When can we be morally responsible for our behavior? Is it fair to blame people for actions that are determined by heredity and environment? Can we be responsible for the actions of relatives or members of our community? In this provocative book, Tamler Sommers concludes that there are no objectively correct answers to these questions. Drawing on research in anthropology, psychology, and a host of other disciplines, Sommers argues that cross-cultural variation raises serious problems for theories that propose universally applicable conditions for moral responsibility. He then develops a new way of thinking about responsibility that takes cultural diversity into account.
Relative Justice is a novel and accessible contribution to the ancient debate over free will and moral responsibility. Sommers provides a thorough examination of the methodology employed by contemporary philosophers in the debate and a challenge to Western assumptions about individual autonomy and its connection to moral desert.
"This is a penetrating and far-reaching book . . ."--Julian Baggini, Financial Times
"[T]his is a keenly argued yet surprisingly accessible book that presents a provocative thesis that should not be ignored."--Choice
"There is much to like about Relative Justice. It pursues and interesting line of reasoning in a literature literally littered with rehashed arguments and stubborn dialectics."--Matt King, Philosopher's Magazine
"Many philosophers and social scientists have powerful, provocative ideas, and many are captivating writers. Few have both talents. Tamler Sommers is one of the few. This book is brash, fascinating, and a delight to devour."--Shaun Nichols, University of Arizona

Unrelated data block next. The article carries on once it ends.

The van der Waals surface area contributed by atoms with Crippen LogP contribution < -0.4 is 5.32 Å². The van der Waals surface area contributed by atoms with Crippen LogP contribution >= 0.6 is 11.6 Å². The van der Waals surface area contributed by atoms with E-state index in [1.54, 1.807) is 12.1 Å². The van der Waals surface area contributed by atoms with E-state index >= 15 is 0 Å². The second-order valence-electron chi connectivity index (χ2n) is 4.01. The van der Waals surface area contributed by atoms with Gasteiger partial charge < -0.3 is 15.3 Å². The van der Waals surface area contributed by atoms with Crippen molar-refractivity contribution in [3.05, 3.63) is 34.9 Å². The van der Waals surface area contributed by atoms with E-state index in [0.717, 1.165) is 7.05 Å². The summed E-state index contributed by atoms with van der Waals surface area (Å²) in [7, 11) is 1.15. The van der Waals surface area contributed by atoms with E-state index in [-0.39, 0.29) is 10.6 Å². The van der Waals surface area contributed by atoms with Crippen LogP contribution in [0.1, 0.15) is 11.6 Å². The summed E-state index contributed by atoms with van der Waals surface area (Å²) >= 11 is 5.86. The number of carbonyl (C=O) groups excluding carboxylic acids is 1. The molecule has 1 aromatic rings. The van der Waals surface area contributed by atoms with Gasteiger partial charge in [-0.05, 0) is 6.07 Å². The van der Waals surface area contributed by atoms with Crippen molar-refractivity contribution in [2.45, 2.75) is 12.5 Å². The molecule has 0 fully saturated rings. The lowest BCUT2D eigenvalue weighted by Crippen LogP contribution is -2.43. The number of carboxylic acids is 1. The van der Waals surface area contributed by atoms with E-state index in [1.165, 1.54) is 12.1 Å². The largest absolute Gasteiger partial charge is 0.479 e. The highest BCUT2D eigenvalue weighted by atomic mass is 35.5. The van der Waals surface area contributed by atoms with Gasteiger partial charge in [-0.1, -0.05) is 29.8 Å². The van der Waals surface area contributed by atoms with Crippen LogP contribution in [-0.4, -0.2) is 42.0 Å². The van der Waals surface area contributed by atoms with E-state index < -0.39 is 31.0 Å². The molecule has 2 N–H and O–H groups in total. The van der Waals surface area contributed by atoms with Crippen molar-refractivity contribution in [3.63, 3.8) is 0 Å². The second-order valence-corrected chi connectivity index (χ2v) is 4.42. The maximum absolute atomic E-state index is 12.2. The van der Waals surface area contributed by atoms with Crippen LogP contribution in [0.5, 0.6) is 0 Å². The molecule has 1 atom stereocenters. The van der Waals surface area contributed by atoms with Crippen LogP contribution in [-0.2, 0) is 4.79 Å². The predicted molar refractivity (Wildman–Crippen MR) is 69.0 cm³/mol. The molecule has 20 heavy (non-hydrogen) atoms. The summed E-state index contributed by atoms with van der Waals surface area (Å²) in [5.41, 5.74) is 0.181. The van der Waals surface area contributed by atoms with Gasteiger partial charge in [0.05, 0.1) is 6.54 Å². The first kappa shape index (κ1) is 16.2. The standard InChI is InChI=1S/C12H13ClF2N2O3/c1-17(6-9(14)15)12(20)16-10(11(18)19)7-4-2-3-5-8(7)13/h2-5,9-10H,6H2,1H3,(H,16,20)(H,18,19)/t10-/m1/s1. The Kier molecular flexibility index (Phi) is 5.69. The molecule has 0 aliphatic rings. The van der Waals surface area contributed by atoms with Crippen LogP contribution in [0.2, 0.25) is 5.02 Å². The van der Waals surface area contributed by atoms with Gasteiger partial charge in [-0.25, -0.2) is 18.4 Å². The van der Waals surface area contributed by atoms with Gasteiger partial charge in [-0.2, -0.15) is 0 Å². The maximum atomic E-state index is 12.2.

"In Relative Justice, Tamler Sommers develops a provocative juxtaposition of two classic philosophical conundrums: the problem of moral diversity and the problem of moral responsibility. The result is a genuinely important contribution to the discipline of moral psychology: a novel and powerful argument for skepticism about responsibility. Going forward, opponents of skepticism will be obligated to provide a credible response--and that won't be easy."--John Doris, Washington University in St. Louis
"This is a genuinely new contribution to philosophy, a breakthrough in the use of cross-cultural diversity as a way of thinking about the problem of free will and its implications. Tamler Sommers offers a radically new methodological paradigm for thinking about free will, as well as an original and significant discussion of the possibility of living without the belief in free will and moral responsibility. Sommers is a gifted author, and the book is a pleasure to read."--Saul Smilansky, University of Haifa
"This is a work of very high quality--a thoughtful, informed, and novel exploration of the contemporary literature on moral responsibility."--Ronald Mallon, University of Utah